A walk through Hebron sends you into deep despair. Near the Cave of the Patriarchs, at the end of the plaza surrounded by a low fence, you see destruction and ruin, and especially the inconceivable segregation of the populations.
Four children, maybe eight or nine years old, curse you in Arabic as if by conditioned reflex. You smile at them, try to remove the wall between you, and all of a sudden they change their stance. Now they come closer to the fence and ask you for money. A shekel, sir, a shekel.
Further on, your depression deepens. The main street looks like something out of the closing scene of an apocalyptic film. Stores are closed, the windows of houses are shuttered with screens and bars, and on the walls, nationalist Jewish graffiti fights for space with nationalist Muslim graffiti. A Star of David is erased and replaced by a swastika, which is supplanted in turn by a "Kahane lives" slogan. To make this anomaly possible, there is an armored Israel Defense Forces guard post every few meters, manned by a soldier with his gun cocked and his gaze moving along an axis from bored to on edge.
Hebron is a living example, or perhaps it is better to say a dying example, of how a place in despair looks, and of how despair can easily be translated into death. For the visitor, it mainly hurts the eyes: a series of scenes, each of which brings up associations that you have to fight against, not always successfully.
Now, it turns out that the IDF also feels suffocated by the aesthetic experience of the city. So it has decided to change the city's "look." Over the next six months, several military positions will be stripped of their military character, including the metal camouflage screens. They will be renovated to fit in with the aesthetic of the local buildings.
"The intent is to renovate the positions so that they will look more natural in the city," a military official said. "For example, instead of metal, they will be faced with stone that integrates into the local scenery. People don't have to feel like they are living inside an army base. This move will bring normalization and reduce the military imprint."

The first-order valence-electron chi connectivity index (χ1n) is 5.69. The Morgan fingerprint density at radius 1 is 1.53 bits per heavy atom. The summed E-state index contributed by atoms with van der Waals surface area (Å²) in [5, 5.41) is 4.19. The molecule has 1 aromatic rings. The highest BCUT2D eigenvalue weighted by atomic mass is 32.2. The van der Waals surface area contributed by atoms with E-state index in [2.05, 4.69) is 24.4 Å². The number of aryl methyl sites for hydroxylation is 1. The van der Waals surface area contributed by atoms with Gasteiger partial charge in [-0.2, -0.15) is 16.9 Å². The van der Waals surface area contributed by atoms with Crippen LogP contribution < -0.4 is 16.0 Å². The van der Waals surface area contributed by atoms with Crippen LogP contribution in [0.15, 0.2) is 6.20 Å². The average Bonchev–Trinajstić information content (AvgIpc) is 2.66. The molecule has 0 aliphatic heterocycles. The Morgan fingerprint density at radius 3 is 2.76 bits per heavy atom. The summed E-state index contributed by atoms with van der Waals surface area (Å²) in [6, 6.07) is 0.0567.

The IDF's decision is quintessentially Israeli. It conceals several classic assumptions and conclusions about time and space. The first assumption: Reality cannot be essentially changed. The second assumption: Reality is damaging to public relations. The third assumption: The damage has to do with the aesthetics of the place. Conclusion: The way people see reality has to be changed. In short, renovations must be done.
Now that the military-public relations calculus has been done, all the energy and resources can be channeled into plastic surgery, although the patient is suffering from cancer. When the operation is over, people will be able to walk around the city without getting their eyes burned too much. When Israeli schoolchildren come for a heritage tour of the city of the Patriarchs, they will see the small, strange positions along the main street, but the stone facing will give them a local look, and the kids will continue along their way without pausing too long over the injustice.
This is good way to teach the concept of "defense" in that holy trinity of words, "Israel Defense Forces." Defense, according to the Israeli lexicon, is mainly a matter of concealing reality. The ruling power pushes the problem into a place where it cannot be seen. And to enable it to be pushed aside in this way, the ruling power paints itself in the local colors and disappears under cover of darkness.
The reality remains as it was: crazy and threatening to shatter. But a passing stranger will be able to go on looking at himself in the mirror after he gets home.
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